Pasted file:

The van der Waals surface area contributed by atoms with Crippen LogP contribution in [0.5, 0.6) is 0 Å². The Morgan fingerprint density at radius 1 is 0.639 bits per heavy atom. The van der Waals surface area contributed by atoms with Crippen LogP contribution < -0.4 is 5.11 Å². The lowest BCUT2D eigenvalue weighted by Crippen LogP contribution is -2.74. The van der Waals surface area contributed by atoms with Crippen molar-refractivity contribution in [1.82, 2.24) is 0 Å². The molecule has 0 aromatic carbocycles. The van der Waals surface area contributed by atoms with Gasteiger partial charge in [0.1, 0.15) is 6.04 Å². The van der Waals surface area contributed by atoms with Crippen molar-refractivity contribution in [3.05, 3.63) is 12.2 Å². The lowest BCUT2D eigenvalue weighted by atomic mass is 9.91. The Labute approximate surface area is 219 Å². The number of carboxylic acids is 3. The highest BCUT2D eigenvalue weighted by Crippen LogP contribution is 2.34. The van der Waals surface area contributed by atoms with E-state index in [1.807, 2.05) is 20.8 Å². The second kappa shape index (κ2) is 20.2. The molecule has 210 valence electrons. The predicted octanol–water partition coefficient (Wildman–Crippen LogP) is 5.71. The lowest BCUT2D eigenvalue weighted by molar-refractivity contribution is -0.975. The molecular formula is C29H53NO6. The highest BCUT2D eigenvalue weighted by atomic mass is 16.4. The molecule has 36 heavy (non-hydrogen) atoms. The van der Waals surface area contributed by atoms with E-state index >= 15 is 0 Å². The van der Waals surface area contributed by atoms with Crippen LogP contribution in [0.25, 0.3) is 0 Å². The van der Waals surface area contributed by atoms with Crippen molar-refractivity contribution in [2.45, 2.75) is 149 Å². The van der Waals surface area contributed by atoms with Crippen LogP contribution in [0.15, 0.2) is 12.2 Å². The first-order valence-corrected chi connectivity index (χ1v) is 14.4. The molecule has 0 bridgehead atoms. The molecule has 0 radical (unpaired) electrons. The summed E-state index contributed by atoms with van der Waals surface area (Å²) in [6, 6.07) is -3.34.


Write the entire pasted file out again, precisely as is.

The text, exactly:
The van der Waals surface area contributed by atoms with Crippen LogP contribution in [0.5, 0.6) is 0 Å². The Morgan fingerprint density at radius 1 is 0.639 bits per heavy atom. The van der Waals surface area contributed by atoms with Crippen LogP contribution < -0.4 is 5.11 Å². The lowest BCUT2D eigenvalue weighted by Crippen LogP contribution is -2.74. The van der Waals surface area contributed by atoms with Crippen molar-refractivity contribution in [1.82, 2.24) is 0 Å². The molecule has 0 aromatic carbocycles. The van der Waals surface area contributed by atoms with Gasteiger partial charge in [0.1, 0.15) is 6.04 Å². The van der Waals surface area contributed by atoms with Crippen molar-refractivity contribution in [3.05, 3.63) is 12.2 Å². The lowest BCUT2D eigenvalue weighted by atomic mass is 9.91. The Labute approximate surface area is 219 Å². The number of carboxylic acids is 3. The highest BCUT2D eigenvalue weighted by Crippen LogP contribution is 2.34. The van der Waals surface area contributed by atoms with E-state index in [1.807, 2.05) is 20.8 Å². The second kappa shape index (κ2) is 20.2. The molecule has 210 valence electrons. The predicted octanol–water partition coefficient (Wildman–Crippen LogP) is 5.71. The lowest BCUT2D eigenvalue weighted by molar-refractivity contribution is -0.975. The molecular formula is C29H53NO6. The highest BCUT2D eigenvalue weighted by atomic mass is 16.4. The molecule has 36 heavy (non-hydrogen) atoms. The van der Waals surface area contributed by atoms with E-state index >= 15 is 0 Å². The van der Waals surface area contributed by atoms with Crippen LogP contribution in [0.25, 0.3) is 0 Å². The van der Waals surface area contributed by atoms with Crippen molar-refractivity contribution in [2.45, 2.75) is 149 Å². The van der Waals surface area contributed by atoms with Crippen LogP contribution in [0.15, 0.2) is 12.2 Å². The first-order valence-corrected chi connectivity index (χ1v) is 14.4. The molecule has 0 bridgehead atoms. The molecule has 0 radical (unpaired) electrons. The summed E-state index contributed by atoms with van der Waals surface area (Å²) in [6, 6.07) is -3.34.